Video: Who gave the IRS the power to license tax preparers?

posted at 12:10 pm on March 13, 2012 by Ed Morrissey

The Obama administration’s regulatory adventurism has strangled small businesses and tamped down the economic recovery, and a new lawsuit from the Institute of Justice against the IRS gives one small demonstration of the damage done.  Joined by three independent tax preparers, IJ wants the court to block the IRS from enforcing a new regulation it enacted without any authority from Congress that would put as many as 350,000 independent tax preparers out of business (via Instapundit):

Congress never gave the IRS the authority to license tax preparers, and the IRS can’t give itself that power.

But last year the IRS imposed a sweeping new licensing scheme that forces tax preparers to get IRS permission before they can work. This is an unlawful power grab that exceeds the authority granted to the IRS by Congress.

The burden of compliance will fall most heavily on independent tax return preparers and small businesses. Unsurprisingly, big firms such as H&R Block and Jackson Hewitt support the licensing scheme. As The Wall Street Journal explained: “Cheering the new regulations are big tax preparers like H&R Block, who are only too happy to see the feds swoop in to put their mom-and-pop seasonal competitors out of business.”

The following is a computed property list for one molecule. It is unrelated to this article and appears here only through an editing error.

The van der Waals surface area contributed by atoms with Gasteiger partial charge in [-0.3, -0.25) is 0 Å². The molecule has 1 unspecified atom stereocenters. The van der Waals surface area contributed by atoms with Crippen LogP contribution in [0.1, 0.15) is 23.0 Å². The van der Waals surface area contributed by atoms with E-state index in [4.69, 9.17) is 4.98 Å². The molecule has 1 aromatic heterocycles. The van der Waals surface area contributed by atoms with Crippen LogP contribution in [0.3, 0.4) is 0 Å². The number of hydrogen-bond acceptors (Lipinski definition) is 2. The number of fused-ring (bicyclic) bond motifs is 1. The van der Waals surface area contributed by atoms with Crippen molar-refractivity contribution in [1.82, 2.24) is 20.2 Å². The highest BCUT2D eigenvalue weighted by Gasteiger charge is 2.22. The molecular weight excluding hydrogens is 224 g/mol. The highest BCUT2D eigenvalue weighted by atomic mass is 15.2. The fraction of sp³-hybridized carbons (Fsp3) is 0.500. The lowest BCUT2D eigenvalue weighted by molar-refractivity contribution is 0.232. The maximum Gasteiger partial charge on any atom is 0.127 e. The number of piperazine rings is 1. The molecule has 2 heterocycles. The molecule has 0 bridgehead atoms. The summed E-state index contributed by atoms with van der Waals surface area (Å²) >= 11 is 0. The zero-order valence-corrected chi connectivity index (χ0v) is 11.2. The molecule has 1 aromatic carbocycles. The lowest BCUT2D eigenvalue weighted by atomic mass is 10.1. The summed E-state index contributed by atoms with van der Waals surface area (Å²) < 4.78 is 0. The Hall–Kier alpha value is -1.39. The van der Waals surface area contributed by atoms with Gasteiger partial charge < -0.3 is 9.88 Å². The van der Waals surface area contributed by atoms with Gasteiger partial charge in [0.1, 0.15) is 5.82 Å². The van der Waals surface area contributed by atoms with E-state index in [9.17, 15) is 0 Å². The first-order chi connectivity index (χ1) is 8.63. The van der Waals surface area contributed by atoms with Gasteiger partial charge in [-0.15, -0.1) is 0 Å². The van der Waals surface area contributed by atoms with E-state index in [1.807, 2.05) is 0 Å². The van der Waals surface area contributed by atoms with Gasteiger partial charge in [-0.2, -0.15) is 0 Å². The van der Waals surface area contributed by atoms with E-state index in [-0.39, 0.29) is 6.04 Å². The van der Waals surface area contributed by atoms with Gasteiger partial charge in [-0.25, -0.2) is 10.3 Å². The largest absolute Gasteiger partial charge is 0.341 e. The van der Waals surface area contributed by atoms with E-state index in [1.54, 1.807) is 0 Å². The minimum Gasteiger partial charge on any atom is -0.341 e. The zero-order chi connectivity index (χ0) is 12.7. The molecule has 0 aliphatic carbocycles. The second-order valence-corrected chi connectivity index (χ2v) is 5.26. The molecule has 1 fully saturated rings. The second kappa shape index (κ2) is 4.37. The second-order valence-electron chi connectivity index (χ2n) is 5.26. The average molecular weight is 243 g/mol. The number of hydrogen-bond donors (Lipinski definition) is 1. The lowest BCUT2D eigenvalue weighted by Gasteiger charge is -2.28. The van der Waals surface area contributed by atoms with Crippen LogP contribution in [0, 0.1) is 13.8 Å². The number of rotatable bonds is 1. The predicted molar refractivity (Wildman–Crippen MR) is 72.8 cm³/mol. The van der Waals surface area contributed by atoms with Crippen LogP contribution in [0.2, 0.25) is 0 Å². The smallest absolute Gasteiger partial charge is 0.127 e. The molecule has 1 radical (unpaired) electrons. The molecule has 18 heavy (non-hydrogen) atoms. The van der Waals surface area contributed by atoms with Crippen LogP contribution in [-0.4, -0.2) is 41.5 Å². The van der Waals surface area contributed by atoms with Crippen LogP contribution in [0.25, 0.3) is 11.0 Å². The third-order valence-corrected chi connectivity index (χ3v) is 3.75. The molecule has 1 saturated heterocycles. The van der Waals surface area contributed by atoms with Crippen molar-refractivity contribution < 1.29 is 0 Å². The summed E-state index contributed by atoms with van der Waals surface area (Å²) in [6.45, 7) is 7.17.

These regulations are typical government protectionism. They benefit powerful industry insiders and at the expense of entrepreneurs and consumers, who will likely have fewer options and face higher prices. But tax preparers have a right to earn an honest living without getting permission from the IRS. And taxpayers—not the IRS—should be the ones who decide who prepares their taxes.

That is why on March 13, 2012, three independent tax preparers joined the Institute for Justice in filing suit against the IRS in the U.S. District Court for the District of Columbia. This lawsuit challenges the IRS’s statutory authority to impose this licensing scheme, and seeks to overturn regulations that would affect an estimated 350,000 tax return preparers, forcing many of them to stop working in the occupation of their choice.

The support of big firms like H&R Block and Jackson Hewitt come as no great shock [full disclosure: I’ve been a very satisfied client of the former for many years].  Large players welcome government intervention in the form of licensing and regulation because larger firms have the resources to deal with it.  It gives them a competitive advantage over smaller firms, which don’t usually have the personnel to keep up with licensing requirements.  I’ve seen this before in other industries, where the licensing requirements get demanded by big firms that claim to be worried about the professional standards of their industry based on anecdotes of fraud or incompetence that hardly characterizes the type of work done by independents.  The net result is less competition, fewer jobs, and higher prices — because someone has to pay for the costs associated with licensing and “continuing education,” and all business costs eventually get paid by consumers.

If public policy demands licensing for tax preparation — and there may be a good case for it — then Congress should consider the question, not unelected bureaucrats.  The IRS should not have the ability to impose licensing requirements by executive fiat alone, especially given the impact it will have on independent preparers and their customers.